With the increase in road building in Cayman in recent years, many landowners are unsure of Government’s rights to take their land and in turn their right to compensation for their loss.
In this article we set out the basis of Government’s rights in this regard and offer guidance on how the compensation due to the affected landowner can be assessed and where they can seek further professional advice on this matter.
The right to take land for use as a public road is granted to the Highway Authority under The Roads Law (Revised). This law requires the Government to serve two notices to the landowners before first entering onto and then classifying the land as a public road.
The first notice is known as the ‘Section 3’. This notice indicates the Government’s intention to take land, or part of it, for the layout of a new road or the widening or diverting of an existing road.
The law requires the notice to be published in the Cayman Islands Gazette, published twice a week for three consecutive weeks in a daily newspaper and sent by registered post to the registered proprietor of the land at the address on the Land Register. This notice should state Government’s intention to construct the road, the block and parcel numbers of the land affected and the approximate area of the land to be taken from each parcel under the road scheme.
It is the Section 3 notice that gives the Highway Authority the right to enter on to the land and sets the valuation date with respect to the assessment of compensation.
The second notice, the Section 5, is gazetted once the Highway Authority has completed the prescribed composite map on which the road is defined, thus fixing the actual area of the land to be taken. This is usually undertaken once the actual construction of the road has been completed.
Once served with the relevant notices, an affected landowner is required to submit two forms to the Highway Authority in order to claim compensation for any loss suffered. The ‘Notice of Intent to Claim Compensation’ should be submitted within ninety days from the date of the Section 3 notice and the claim for compensation should be submitted within one year of the date of the same notice.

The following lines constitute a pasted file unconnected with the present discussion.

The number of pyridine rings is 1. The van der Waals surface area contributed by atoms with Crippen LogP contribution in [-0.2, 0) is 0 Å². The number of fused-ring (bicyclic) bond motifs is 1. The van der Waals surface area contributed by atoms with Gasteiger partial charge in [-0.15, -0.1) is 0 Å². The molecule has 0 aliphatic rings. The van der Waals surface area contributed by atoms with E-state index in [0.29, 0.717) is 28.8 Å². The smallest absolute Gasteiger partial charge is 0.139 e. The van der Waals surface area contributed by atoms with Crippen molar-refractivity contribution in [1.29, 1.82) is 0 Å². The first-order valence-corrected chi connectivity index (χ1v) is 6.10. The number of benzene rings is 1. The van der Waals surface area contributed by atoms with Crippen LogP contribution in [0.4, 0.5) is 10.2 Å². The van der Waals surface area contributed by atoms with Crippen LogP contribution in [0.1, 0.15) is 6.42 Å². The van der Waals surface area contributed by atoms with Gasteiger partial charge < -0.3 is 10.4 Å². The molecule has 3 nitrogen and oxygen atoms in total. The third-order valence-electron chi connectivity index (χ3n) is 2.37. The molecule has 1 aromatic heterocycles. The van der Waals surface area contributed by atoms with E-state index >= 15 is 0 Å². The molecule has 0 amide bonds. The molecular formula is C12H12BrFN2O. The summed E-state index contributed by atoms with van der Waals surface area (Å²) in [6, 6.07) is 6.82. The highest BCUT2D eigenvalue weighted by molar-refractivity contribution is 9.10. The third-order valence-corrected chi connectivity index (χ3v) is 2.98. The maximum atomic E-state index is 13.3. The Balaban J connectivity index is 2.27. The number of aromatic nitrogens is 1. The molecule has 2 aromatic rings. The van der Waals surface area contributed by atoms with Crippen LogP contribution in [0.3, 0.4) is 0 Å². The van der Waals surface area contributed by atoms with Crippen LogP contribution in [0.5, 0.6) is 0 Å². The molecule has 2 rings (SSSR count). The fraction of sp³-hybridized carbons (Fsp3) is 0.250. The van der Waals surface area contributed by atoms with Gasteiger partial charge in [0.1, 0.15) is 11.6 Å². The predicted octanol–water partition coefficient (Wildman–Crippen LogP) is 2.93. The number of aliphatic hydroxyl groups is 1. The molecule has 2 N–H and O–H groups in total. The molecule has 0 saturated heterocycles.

In completing these forms the landowner must decide on whether they wish to make a one or two stage claim. A one stage claim means that compensation will be assessed entirely on the area of land stated in the Section 3 notice, whilst a two stage claim means that although an interim payment will be made based on the area stated in the Section 3 notice, full and final compensation will be made based on the final area set out in the Section 5 notice.
The amount of the compensation to be paid to the claimant under the law is assessed on six basic heads of claim, as follows;
1) Market value of land taken; this is the market value of at the land taken under the road scheme, as of the date of the Section 3 notice.
2) Compensation for loss of crops; the value of any damage to the claimants crops or trees which were on the affected land at the time the highways take possession.
3) Compensation for severance; any loss in value to the claimants remaining land holdings at the time of taking possession of the land, by reason of the severing of such land from his other land.
4) Compensation for injurious affection; any damage sustained by the claimant at the time of the taking of the portion of land, by reason of the loss injuriously affecting his other property.
5) Compensation for disturbance; any reasonable expenses arising from the claimant being compelled to change his residence or place of business as a result of the land being taken.
Compensation for loss of profits; the loss of profits from the land between the date of the Section 3 notice and the date of the highway’s authority actually taking possession of the land.
We have tried above to provide a brief background of the basis of compensation under the Roads Law, however calculation of compensation can be a complex matter. Therefore anyone served with a notice under the Roads Law is advised to obtain further advice from a chartered valuation surveyor, all of whom are specifically trained in the assessment of compensation for such claims. Claimants will of course be pleased to hear that any professional fees they incur as a result of their land being taken under a road scheme can be claimed back as part of their heads of claim and so they will not suffer any out of pocket expenses for seeking such professional advice.
Simon Watson is Director of Deloitte Property Consulting Services. He is a Fellow of the Royal Institution of Chartered Surveyors, a founding Board member of RICS Caribbean and the Caribbean representative to RICS Americas. Simon has 20 years experience in surveying, half of that experience gained in the Cayman Islands. Deloitte Property Consulting Services provide a comprehensive range of services including project and construction management, contract and financial monitoring of projects, valuations and appraisals, quantity surveying, property management and insurance claims adjusting services.